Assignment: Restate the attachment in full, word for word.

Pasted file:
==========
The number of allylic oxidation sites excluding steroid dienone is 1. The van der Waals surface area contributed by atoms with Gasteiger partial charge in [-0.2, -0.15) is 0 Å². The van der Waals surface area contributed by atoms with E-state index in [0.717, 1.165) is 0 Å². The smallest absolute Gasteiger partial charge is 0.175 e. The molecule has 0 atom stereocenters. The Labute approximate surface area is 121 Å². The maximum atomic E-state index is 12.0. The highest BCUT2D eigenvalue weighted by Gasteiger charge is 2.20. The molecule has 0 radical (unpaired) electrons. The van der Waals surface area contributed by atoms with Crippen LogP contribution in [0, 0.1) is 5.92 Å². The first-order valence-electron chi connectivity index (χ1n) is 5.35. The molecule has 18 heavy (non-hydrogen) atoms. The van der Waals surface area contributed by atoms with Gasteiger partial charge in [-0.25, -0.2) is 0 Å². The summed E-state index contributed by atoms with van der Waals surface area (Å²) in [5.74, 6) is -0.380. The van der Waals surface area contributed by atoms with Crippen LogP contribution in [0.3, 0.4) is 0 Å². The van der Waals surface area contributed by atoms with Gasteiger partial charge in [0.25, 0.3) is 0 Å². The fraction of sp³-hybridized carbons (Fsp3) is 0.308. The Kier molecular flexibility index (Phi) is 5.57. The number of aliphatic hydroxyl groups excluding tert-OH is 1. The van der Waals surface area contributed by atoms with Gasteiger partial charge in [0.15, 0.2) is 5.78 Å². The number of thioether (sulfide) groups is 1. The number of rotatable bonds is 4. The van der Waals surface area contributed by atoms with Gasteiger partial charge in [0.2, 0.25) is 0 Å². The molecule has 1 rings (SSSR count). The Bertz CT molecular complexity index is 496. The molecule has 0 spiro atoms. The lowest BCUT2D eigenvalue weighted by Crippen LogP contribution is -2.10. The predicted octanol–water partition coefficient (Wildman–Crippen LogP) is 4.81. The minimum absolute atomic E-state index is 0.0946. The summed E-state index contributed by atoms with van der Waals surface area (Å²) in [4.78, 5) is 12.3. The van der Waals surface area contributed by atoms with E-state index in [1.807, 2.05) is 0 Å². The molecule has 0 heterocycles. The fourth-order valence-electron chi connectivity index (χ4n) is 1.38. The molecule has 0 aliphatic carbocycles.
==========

The number of allylic oxidation sites excluding steroid dienone is 1. The van der Waals surface area contributed by atoms with Gasteiger partial charge in [-0.2, -0.15) is 0 Å². The van der Waals surface area contributed by atoms with E-state index in [0.717, 1.165) is 0 Å². The smallest absolute Gasteiger partial charge is 0.175 e. The molecule has 0 atom stereocenters. The Labute approximate surface area is 121 Å². The maximum atomic E-state index is 12.0. The highest BCUT2D eigenvalue weighted by Gasteiger charge is 2.20. The molecule has 0 radical (unpaired) electrons. The van der Waals surface area contributed by atoms with Crippen LogP contribution in [0, 0.1) is 5.92 Å². The first-order valence-electron chi connectivity index (χ1n) is 5.35. The molecule has 18 heavy (non-hydrogen) atoms. The van der Waals surface area contributed by atoms with Gasteiger partial charge in [-0.25, -0.2) is 0 Å². The summed E-state index contributed by atoms with van der Waals surface area (Å²) in [5.74, 6) is -0.380. The van der Waals surface area contributed by atoms with Crippen LogP contribution in [0.3, 0.4) is 0 Å². The van der Waals surface area contributed by atoms with Gasteiger partial charge in [0.25, 0.3) is 0 Å². The fraction of sp³-hybridized carbons (Fsp3) is 0.308. The Kier molecular flexibility index (Phi) is 5.57. The number of aliphatic hydroxyl groups excluding tert-OH is 1. The van der Waals surface area contributed by atoms with Gasteiger partial charge in [0.15, 0.2) is 5.78 Å². The number of thioether (sulfide) groups is 1. The number of rotatable bonds is 4. The van der Waals surface area contributed by atoms with Gasteiger partial charge in [0.2, 0.25) is 0 Å². The molecule has 1 rings (SSSR count). The Bertz CT molecular complexity index is 496. The molecule has 0 spiro atoms. The lowest BCUT2D eigenvalue weighted by Crippen LogP contribution is -2.10. The predicted octanol–water partition coefficient (Wildman–Crippen LogP) is 4.81. The minimum absolute atomic E-state index is 0.0946. The summed E-state index contributed by atoms with van der Waals surface area (Å²) in [4.78, 5) is 12.3. The van der Waals surface area contributed by atoms with E-state index in [1.807, 2.05) is 0 Å². The molecule has 0 heterocycles. The fourth-order valence-electron chi connectivity index (χ4n) is 1.38. The molecule has 0 aliphatic carbocycles.